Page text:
Citing its poor state of condition — “[the pier] is incrementally deteriorating” — the National Park Service quietly and abruptly closed SF’s “Muni Pier” on October 27… with no plans of reopening it anytime soon.
Built in 1929, SF’s Municipal Pier, also known as the “Muni Pier,” was initially created as a way to protect the Aquatic Park Cove and allow city residents a place to swim and recreate. But in 2022, the pier, which is located on Army Quartermaster’s Pier at the northwest corner of Fort Mason, has seen far better days. And the 1,400-foot walkway is in desperate need of major repair, according to the National Parks Service (NPS).
“There’s been incremental deterioration over time, we know that,” said Dale Dualan, the maritime park’s public information officer to the Chronicle. The recent 5.1-magnitude tremor that occurred near San Jose at the end of October — the strongest Bay Area earthquake in over eight years — warranted an assessment of the pier.
Alas, after the walkway was surveyed, NPS officials deemed it unsafe for public use.
“The earthquake added to the urgency,” Dualan continued on the decision as to declare the pier off-limits for public use.
Although originally built with strong concrete, which incorporated an innovative baffle system that functioned to mitigate the effects of the bay currents on the cove, decades of battering from waves and winds have weakened it. That… and the pier was also seriously damaged when a fire engine rammed into it on February 3, 1953, due to heavy fog conditions.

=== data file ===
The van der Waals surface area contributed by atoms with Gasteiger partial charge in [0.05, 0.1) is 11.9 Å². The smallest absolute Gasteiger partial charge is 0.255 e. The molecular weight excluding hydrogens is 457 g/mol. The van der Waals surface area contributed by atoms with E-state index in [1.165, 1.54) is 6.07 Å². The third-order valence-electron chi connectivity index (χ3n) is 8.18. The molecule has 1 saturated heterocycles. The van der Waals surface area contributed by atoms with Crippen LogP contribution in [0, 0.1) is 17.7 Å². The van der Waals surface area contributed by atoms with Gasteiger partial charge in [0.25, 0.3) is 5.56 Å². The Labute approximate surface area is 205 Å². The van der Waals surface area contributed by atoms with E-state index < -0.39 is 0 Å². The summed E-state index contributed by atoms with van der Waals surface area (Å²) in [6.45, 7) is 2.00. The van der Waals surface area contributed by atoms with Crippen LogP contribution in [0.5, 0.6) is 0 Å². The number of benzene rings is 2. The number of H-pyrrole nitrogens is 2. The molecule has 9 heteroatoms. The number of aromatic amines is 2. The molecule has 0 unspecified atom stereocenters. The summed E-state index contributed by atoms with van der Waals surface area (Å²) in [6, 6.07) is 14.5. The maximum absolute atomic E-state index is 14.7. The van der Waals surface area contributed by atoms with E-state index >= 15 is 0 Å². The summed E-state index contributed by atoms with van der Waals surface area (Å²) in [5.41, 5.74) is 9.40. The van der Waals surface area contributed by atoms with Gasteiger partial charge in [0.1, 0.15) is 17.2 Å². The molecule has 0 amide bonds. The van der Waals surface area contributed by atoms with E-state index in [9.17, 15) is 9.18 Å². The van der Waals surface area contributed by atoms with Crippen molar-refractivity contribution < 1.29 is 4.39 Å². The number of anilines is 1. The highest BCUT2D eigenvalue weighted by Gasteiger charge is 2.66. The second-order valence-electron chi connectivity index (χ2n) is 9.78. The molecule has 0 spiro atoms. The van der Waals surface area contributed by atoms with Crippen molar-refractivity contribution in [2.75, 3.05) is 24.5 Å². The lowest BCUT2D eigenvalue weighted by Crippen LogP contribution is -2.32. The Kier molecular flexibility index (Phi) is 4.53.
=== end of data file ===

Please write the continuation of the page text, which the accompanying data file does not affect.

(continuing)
On October 27, NPS closed the pier “until further notice due to safety concerns.”
“After a safety review with the U.S. Public Health Service, it was determined that the deterioration of Municipal Pier in Aquatic Park Cove is unsafe for public use,” reads an alert from NPS. “Municipal Pier will remain closed until permanent, long-term repairs can be made.”
The newspaper noted that needed repairs could cost as much as $100M to complete.
“We can propose these projects to have them repaired but we at the local level don’t get to make that decision,” Dualan continued. “… It’s likely it won’t reopen until we get permanent long-term fixes in place.”
Dulan later added that fixing the pier is “definitely a high priority” for NPS, and it’s a notable “historic asset” for San Francisco.
Photo: Courtesy of Aquatic Park and Pier Project